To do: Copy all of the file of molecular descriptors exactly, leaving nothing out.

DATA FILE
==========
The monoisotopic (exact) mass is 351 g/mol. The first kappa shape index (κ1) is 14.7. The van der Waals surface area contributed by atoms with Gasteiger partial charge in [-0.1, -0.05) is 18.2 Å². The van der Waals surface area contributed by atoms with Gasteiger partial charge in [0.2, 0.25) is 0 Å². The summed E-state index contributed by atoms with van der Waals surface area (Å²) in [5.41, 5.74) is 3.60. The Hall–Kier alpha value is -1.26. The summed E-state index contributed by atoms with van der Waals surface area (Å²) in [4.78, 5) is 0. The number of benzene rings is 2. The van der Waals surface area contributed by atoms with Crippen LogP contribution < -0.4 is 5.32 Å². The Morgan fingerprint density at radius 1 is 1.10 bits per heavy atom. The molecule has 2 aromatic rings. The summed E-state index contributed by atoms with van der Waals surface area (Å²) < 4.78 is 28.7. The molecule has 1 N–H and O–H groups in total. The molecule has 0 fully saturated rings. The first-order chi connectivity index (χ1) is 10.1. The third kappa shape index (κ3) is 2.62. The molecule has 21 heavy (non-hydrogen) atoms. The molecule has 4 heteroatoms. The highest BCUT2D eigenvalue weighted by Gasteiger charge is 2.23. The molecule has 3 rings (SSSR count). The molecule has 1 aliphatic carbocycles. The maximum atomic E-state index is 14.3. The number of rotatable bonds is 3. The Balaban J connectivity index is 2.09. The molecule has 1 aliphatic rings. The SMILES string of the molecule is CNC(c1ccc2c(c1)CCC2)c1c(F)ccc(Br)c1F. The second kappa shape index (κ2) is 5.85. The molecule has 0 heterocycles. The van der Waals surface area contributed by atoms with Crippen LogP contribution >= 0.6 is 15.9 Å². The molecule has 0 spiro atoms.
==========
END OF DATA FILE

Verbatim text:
The monoisotopic (exact) mass is 351 g/mol. The first kappa shape index (κ1) is 14.7. The van der Waals surface area contributed by atoms with Gasteiger partial charge in [-0.1, -0.05) is 18.2 Å². The van der Waals surface area contributed by atoms with Gasteiger partial charge in [0.2, 0.25) is 0 Å². The summed E-state index contributed by atoms with van der Waals surface area (Å²) in [5.41, 5.74) is 3.60. The Hall–Kier alpha value is -1.26. The summed E-state index contributed by atoms with van der Waals surface area (Å²) in [4.78, 5) is 0. The number of benzene rings is 2. The van der Waals surface area contributed by atoms with Crippen LogP contribution < -0.4 is 5.32 Å². The Morgan fingerprint density at radius 1 is 1.10 bits per heavy atom. The molecule has 2 aromatic rings. The summed E-state index contributed by atoms with van der Waals surface area (Å²) < 4.78 is 28.7. The molecule has 1 N–H and O–H groups in total. The molecule has 0 fully saturated rings. The first-order chi connectivity index (χ1) is 10.1. The third kappa shape index (κ3) is 2.62. The molecule has 21 heavy (non-hydrogen) atoms. The molecule has 4 heteroatoms. The highest BCUT2D eigenvalue weighted by Gasteiger charge is 2.23. The molecule has 3 rings (SSSR count). The molecule has 1 aliphatic carbocycles. The maximum atomic E-state index is 14.3. The number of rotatable bonds is 3. The Balaban J connectivity index is 2.09. The molecule has 1 aliphatic rings. The SMILES string of the molecule is CNC(c1ccc2c(c1)CCC2)c1c(F)ccc(Br)c1F. The second kappa shape index (κ2) is 5.85. The molecule has 0 heterocycles. The van der Waals surface area contributed by atoms with Crippen LogP contribution >= 0.6 is 15.9 Å². The molecule has 0 spiro atoms.